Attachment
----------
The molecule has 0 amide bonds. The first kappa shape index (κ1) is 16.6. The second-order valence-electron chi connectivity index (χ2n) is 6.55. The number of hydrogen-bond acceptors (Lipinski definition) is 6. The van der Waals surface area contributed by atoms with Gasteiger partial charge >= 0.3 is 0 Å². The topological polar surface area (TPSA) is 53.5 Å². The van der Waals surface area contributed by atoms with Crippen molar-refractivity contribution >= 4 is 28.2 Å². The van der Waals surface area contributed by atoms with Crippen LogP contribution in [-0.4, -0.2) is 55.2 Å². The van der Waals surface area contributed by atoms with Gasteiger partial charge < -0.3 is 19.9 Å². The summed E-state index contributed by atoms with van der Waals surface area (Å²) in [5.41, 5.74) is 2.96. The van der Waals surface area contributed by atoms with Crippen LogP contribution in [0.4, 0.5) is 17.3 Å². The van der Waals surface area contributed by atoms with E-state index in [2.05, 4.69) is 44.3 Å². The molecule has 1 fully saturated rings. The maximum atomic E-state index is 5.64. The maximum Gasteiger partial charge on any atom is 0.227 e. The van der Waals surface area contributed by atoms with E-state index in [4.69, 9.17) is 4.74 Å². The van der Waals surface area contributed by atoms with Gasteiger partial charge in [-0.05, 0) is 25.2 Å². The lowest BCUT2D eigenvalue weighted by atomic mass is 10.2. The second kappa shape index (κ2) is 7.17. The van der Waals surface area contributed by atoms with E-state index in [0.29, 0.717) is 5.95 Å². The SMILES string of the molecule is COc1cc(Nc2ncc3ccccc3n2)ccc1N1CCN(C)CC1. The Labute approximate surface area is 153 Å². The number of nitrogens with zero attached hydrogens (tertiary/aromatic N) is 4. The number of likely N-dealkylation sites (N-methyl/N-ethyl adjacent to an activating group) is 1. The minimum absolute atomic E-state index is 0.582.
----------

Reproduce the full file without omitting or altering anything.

The molecule has 0 amide bonds. The first kappa shape index (κ1) is 16.6. The second-order valence-electron chi connectivity index (χ2n) is 6.55. The number of hydrogen-bond acceptors (Lipinski definition) is 6. The van der Waals surface area contributed by atoms with Gasteiger partial charge >= 0.3 is 0 Å². The topological polar surface area (TPSA) is 53.5 Å². The van der Waals surface area contributed by atoms with Crippen molar-refractivity contribution >= 4 is 28.2 Å². The van der Waals surface area contributed by atoms with Crippen LogP contribution in [-0.4, -0.2) is 55.2 Å². The van der Waals surface area contributed by atoms with Gasteiger partial charge < -0.3 is 19.9 Å². The summed E-state index contributed by atoms with van der Waals surface area (Å²) in [5.41, 5.74) is 2.96. The van der Waals surface area contributed by atoms with Crippen LogP contribution in [0.4, 0.5) is 17.3 Å². The van der Waals surface area contributed by atoms with E-state index in [2.05, 4.69) is 44.3 Å². The molecule has 1 fully saturated rings. The maximum atomic E-state index is 5.64. The maximum Gasteiger partial charge on any atom is 0.227 e. The van der Waals surface area contributed by atoms with E-state index in [4.69, 9.17) is 4.74 Å². The van der Waals surface area contributed by atoms with Gasteiger partial charge in [-0.05, 0) is 25.2 Å². The lowest BCUT2D eigenvalue weighted by atomic mass is 10.2. The second kappa shape index (κ2) is 7.17. The van der Waals surface area contributed by atoms with E-state index in [0.29, 0.717) is 5.95 Å². The SMILES string of the molecule is COc1cc(Nc2ncc3ccccc3n2)ccc1N1CCN(C)CC1. The Labute approximate surface area is 153 Å². The number of nitrogens with zero attached hydrogens (tertiary/aromatic N) is 4. The number of likely N-dealkylation sites (N-methyl/N-ethyl adjacent to an activating group) is 1. The minimum absolute atomic E-state index is 0.582.